Lawmakers have demanded lots of proof to determine whether preschool helps kids before deciding to significantly boost its funding, despite dozens of studies showing that students who attend high-quality preschool perform much better in school than students who don’t.
Yet they’ve requested no long-term study of another similarly designed, tuition support program — vouchers for private schools, a program that launched in 2011 and has seen hundreds of millions of dollars in state support. In research that does exist on the effectiveness of vouchers in other states, results are mixed, at best, and show relatively small effects on kids.
“Nobody is talking about whether vouchers as a policy proposal are resulting in students achieving at higher levels,” said Rep. Terri Austin, a Democrat from Anderson and former educator. “We pick and choose. What do we really want? It becomes using data as an excuse instead of a rationale to drive policy.”
The disparity in evidence and money spent is concerning for some Indiana lawmakers, educators and researchers, particularly when the state is poised to spend more than $300 million on vouchers over the next couple years. That’s compared to the $40 million for preschool over the same period that barely managed to squeeze through after months of negotiating in the GOP-controlled legislature.
“We’re taking public money and putting it to private use without even assessing whether that use has been good or bad,” said Rep. Ed DeLaney, an Indianapolis Democrat. “This is a very dangerous concept.”
Both issues were heavily debated in the recent legislative session, resulting in more state dollars to each program. But as part of preschool negotiations, Republican legislators have continued to ask to see more data from a long-term, state-backed local study of the program, which launched in 2014.
Republican legislative leaders have not requested — or funded — a study on Indiana’s voucher program. But researchers at Notre Dame University and the University of Kentucky are expected to publish a study in the coming months that shows results from the state program’s first six years. Early results presented at a 2015 conference in Florida showed that in the first three years of the voucher program, students who switched from public to private schools using vouchers experienced “significant losses” in math, with little to no effect in English, compared to how they did at their public school.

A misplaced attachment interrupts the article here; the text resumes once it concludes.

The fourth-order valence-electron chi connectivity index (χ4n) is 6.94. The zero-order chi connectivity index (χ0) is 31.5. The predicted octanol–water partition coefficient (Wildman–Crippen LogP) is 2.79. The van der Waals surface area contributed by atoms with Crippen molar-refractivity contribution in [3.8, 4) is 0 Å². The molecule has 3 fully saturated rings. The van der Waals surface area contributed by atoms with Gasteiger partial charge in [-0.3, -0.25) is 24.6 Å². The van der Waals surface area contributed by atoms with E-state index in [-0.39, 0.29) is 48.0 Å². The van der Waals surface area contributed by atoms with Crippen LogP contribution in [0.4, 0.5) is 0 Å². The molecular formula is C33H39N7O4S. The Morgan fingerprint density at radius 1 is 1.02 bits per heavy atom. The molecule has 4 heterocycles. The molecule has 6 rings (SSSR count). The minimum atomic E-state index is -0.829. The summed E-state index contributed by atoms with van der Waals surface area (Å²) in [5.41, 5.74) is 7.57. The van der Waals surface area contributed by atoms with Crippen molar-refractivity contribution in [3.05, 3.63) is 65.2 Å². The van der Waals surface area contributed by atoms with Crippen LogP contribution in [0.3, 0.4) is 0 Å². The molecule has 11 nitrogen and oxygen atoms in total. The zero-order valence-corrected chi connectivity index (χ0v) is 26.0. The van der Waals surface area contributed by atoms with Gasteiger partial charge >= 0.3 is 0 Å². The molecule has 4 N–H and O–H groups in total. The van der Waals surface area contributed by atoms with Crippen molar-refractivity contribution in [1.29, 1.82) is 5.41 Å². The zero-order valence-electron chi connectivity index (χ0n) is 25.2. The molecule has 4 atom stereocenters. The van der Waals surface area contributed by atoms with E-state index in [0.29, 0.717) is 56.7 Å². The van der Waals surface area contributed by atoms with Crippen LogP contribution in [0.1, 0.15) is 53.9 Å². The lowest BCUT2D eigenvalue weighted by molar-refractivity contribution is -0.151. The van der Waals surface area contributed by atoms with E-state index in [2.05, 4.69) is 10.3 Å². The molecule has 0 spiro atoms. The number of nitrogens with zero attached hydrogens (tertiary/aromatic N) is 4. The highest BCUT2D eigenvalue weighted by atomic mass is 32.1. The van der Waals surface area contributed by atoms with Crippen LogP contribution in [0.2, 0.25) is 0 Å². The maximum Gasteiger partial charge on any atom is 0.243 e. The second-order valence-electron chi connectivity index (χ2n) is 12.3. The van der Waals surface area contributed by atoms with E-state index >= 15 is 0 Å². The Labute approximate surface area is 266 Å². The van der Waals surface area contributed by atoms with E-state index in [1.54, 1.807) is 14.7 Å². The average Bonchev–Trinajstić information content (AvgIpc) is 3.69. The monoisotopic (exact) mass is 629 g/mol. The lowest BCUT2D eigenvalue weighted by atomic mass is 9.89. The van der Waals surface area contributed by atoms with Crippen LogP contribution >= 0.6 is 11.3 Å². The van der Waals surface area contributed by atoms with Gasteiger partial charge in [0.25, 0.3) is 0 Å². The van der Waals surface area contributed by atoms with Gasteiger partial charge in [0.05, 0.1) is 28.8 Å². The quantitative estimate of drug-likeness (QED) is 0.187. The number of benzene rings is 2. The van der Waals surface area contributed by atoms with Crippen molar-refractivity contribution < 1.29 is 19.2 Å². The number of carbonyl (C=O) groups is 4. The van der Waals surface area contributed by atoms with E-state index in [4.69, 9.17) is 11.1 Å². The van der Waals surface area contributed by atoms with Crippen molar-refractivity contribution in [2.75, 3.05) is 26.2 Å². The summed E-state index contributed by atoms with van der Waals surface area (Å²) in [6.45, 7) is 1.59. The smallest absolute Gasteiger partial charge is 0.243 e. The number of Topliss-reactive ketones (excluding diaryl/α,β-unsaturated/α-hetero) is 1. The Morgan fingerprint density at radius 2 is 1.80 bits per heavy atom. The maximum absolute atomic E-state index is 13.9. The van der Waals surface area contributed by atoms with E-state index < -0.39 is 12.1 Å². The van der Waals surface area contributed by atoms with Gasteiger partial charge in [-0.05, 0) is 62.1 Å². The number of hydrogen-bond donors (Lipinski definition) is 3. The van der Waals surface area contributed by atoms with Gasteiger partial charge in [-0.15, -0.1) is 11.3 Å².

In fact, legislators had a chance to learn about the outcomes of vouchers before continuing to invest so heavily in them. Ashlyn Nelson, an Indiana University education researcher, was involved in a prior attempt to study the state’s program under state Superintendent Tony Bennett, but that agreement was cancelled at the last minute, she said.
“To me that represents the extreme of an ideological devotion to something,” Nelson said. “You are advancing ideological claims about the benefits of a program … and then saying we’re not going to even allow the program to be evaluated to see whether it fulfills the promises.”
Perhaps even more perplexing to Democrats and others who support Indiana’s preschool program is that preschool tuition support operates very much as a voucher program for 4-year-olds. Families choose a public or private preschool, and then the school receives money from the state to help pay tuition.
Despite the similarities, some Republican lawmakers see preschool vouchers as government supplanting family, but kindergarten vouchers as a parent making a deliberate choice in their child’s best interest.
Elena Silva, a researcher at New America, a Washington, D.C.-based think tank, said this contradictory ideology isn’t unusual. She’s seen the same rhetoric across the nation that upholds vouchers as freedom of choice and expansive state-funded preschool as government intrusion. But regardless of which side you sit on, she said, the result is the same: The state taking on a greater role in education.
“As soon as you enter into that,” Silva said. “You are essentially shaking hands with the government.”